The plaintiffs claim Ford knew long before about the Mustang hood corrosion problems because on December 27, 2004, Ford issued to its dealers a technical service bulletin (TSB) reference number 04-25-1, entitled "Aluminum Corrosion - Service Tip."

That TSB noted twelve models of Ford, Lincoln and Mercury 2000-2004 vehicles "may exhibit a bubbling or blistering under the paint on aluminum body parts." The TSB instructed Ford's authorized service representatives to sand and paint the affected area, but did not instruct them to address the underlying corrosion problem.

However, the judge ruled any claims against Ford for damages to Mustangs before the 2005 model year are false because Ford could not have had any knowledge that galvanic corrosion of aluminum hoods would occur in the 2000-04 models. Those cars did not have aluminum hoods but had hoods made of “sheet molded compound.”

The judge said it is undisputed that aluminum hood panels were not installed in Ford Mustangs until 2005. Since Ford did not install aluminum hood panels on the Mustang until 2005, the alleged duty to disclose a defect could not have arisen until the 2005 model year, at the earliest. However, even for later years, the court ruled the evidence does not present a material factual dispute as to whether Ford knew “with certainty” the Mustang’s aluminum hood would experience galvanic corrosion.

The judge said that after reviewing the record, the plaintiffs’ deceptive conduct claims "must fail because the plaintiffs are unable to show that they suffered an ascertainable loss."

As for the specific claims of the plaintiffs, the judge said Solomon sought to recover the cost of replacing his hood and doesn't dispute that Ford offered to repair the Mustang hood under warranty at no cost to him. Solomon admittedly refused that offer because he personally believed it “was not going to fix the problem.” The court ruled the amount Solomon spent on the replacement hood is not an ascertainable loss.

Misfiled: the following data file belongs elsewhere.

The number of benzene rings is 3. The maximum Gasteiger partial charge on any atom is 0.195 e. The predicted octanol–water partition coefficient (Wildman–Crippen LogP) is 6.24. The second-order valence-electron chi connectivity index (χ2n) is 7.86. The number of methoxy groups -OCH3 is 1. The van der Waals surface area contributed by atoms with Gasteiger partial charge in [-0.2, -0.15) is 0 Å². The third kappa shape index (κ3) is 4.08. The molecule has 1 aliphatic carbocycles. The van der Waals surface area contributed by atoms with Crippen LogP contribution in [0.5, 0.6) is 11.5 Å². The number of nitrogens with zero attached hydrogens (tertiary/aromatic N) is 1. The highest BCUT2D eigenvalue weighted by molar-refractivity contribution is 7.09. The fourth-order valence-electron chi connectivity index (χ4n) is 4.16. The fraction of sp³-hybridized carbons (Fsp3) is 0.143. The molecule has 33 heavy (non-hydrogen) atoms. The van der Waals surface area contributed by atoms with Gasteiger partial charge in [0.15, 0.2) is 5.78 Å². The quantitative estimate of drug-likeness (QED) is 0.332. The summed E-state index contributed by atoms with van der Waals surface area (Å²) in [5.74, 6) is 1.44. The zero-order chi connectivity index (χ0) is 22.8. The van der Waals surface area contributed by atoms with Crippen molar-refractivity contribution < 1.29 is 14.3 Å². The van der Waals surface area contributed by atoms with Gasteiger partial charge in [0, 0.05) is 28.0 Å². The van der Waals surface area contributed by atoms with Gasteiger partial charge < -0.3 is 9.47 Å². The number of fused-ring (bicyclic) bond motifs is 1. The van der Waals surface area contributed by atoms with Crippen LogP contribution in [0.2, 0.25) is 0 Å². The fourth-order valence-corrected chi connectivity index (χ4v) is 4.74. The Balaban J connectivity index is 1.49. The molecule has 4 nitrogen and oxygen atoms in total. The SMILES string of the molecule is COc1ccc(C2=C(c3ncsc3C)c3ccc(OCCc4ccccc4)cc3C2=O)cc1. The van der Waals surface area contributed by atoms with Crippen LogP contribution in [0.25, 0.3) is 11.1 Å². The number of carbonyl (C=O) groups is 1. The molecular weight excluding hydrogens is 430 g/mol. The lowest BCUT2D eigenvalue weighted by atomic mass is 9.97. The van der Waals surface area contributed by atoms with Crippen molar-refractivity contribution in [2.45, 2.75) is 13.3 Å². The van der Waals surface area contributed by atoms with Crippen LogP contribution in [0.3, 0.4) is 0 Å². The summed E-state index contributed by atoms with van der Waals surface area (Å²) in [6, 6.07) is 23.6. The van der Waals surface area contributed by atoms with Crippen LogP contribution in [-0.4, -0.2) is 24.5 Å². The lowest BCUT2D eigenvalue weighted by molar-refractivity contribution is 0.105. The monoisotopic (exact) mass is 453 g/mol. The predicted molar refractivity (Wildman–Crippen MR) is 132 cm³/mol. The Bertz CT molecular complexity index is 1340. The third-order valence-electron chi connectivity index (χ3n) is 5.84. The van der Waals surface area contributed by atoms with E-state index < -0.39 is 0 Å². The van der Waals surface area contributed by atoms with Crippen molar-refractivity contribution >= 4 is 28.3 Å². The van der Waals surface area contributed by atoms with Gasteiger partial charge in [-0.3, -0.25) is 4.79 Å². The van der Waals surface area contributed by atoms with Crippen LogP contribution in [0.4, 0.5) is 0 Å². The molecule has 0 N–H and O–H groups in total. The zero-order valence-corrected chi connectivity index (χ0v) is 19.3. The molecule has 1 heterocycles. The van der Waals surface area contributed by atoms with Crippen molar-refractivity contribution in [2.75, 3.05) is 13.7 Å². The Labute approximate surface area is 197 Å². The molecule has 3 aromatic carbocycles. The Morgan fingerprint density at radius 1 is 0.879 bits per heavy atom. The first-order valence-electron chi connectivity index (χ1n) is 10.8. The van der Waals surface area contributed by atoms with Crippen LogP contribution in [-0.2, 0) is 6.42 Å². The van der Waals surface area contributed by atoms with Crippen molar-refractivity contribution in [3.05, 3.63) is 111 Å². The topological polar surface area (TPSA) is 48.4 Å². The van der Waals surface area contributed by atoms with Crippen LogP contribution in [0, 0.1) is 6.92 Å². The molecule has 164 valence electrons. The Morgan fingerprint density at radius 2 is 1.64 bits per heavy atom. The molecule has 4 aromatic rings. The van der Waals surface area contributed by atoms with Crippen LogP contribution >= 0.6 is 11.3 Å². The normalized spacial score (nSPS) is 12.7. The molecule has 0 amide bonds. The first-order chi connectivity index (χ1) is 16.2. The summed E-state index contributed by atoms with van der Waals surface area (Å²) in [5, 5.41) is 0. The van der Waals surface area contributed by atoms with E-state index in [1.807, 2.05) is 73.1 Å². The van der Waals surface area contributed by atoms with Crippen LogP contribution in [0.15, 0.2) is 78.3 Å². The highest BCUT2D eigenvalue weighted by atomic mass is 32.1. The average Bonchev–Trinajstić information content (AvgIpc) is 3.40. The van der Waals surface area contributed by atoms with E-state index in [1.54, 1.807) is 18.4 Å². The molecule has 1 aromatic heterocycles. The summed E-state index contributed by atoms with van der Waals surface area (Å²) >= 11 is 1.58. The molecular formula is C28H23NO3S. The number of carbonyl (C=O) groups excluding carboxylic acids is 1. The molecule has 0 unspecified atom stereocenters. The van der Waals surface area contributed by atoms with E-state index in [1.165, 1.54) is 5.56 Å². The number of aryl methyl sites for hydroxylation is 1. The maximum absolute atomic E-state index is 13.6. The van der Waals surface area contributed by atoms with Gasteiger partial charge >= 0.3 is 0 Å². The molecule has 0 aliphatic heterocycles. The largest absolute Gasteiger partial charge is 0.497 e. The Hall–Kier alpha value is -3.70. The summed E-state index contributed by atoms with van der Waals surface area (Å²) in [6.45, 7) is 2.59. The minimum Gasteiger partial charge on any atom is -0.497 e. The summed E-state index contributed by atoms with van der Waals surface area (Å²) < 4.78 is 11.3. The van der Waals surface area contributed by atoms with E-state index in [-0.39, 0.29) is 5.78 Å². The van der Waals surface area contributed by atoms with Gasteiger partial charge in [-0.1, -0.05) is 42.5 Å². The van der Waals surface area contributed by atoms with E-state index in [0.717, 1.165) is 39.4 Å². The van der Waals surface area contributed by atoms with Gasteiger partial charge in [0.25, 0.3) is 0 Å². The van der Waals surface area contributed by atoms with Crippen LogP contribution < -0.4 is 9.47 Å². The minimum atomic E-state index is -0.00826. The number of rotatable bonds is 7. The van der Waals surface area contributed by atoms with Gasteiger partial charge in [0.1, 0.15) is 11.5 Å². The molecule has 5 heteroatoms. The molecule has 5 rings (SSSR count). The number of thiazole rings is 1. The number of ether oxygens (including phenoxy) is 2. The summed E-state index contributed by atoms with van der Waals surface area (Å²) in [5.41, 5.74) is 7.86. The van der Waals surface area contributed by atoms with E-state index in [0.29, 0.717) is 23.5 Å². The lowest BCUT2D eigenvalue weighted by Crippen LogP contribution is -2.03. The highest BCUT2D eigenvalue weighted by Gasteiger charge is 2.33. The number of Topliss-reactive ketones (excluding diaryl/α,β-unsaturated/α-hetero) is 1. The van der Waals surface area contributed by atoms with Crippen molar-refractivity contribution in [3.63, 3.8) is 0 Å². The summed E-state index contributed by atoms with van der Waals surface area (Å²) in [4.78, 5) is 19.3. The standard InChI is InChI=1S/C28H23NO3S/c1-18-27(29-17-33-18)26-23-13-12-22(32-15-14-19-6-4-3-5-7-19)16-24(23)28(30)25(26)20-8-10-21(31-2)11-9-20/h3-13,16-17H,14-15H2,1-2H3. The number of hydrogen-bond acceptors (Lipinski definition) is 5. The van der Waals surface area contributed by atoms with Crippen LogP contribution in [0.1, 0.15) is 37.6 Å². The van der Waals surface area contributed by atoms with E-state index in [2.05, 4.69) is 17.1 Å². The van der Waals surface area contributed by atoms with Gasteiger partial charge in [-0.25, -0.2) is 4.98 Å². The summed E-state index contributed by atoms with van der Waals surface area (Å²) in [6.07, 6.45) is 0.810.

Solomon conceded at his deposition “he believed the problem with his hood could only be permanently fixed by installation of a replacement hood, so he bought one.” The judge ruled that a consumer’s belief that a warranty repair would be insufficient does not entitle him to rewrite the warranty or engage in preemptive self-help at the manufacturer’s expense.

Although Solomon was free to decline the warranty repair, he cannot lay the costs on Ford because of his preferred method of repairing the corrosion.

As for Mr. Mickens, the court ruled he too is unable to demonstrate ascertainable loss. Mickens does not dispute the corrosion on his Mustang hood was repeatedly repaired under warranty, and on one occasion even after the warranty had lapsed. However, the judge said he cannot presume this significantly impaired the value of the car.

Mickens’s claim of loss is that, but for the defect in the hood, he could have received more money when he traded in his 2006 Mustang and purchased a newer model. Mickens received a trade-in value of $17,000. He testified in his deposition that he believed he could have received anywhere from $19,000 to $21,000 for a car without the hood corrosion.

However, after reviewing the evidence, the judge said Mickens’s testimony and a supporting expert report fall short of the “specific proofs to support or infer a quantifiable loss.”

Ford provided evidence that according to the March 2011 edition of the NADA Official Used Car Guide, the average “clean trade-in” or best-condition value for a 2006 Mustang with mileage comparable to that of Mickens is $16,550. That is $450 less than the $17,000 Mickens received for his allegedly impaired trade-in.

The judge ruled Mickens cites no evidence to create an issue of fact that he received less than the fair value of a Mustang without hood corrosion.

Therefore, the court ruled the deceptive conduct claim fails as a matter of law and Ford's motion to dismiss is granted.

The Ford Mustang hood corrosion lawsuit was filed in the United States District Court for the District of New Jersey - William Mickens and Mark Solomon v. Ford Motor Company.

Read complaints from owners about Ford Mustang hood corrosion and body and paint problems. The 2006 and 2007 Mustang are especially bad.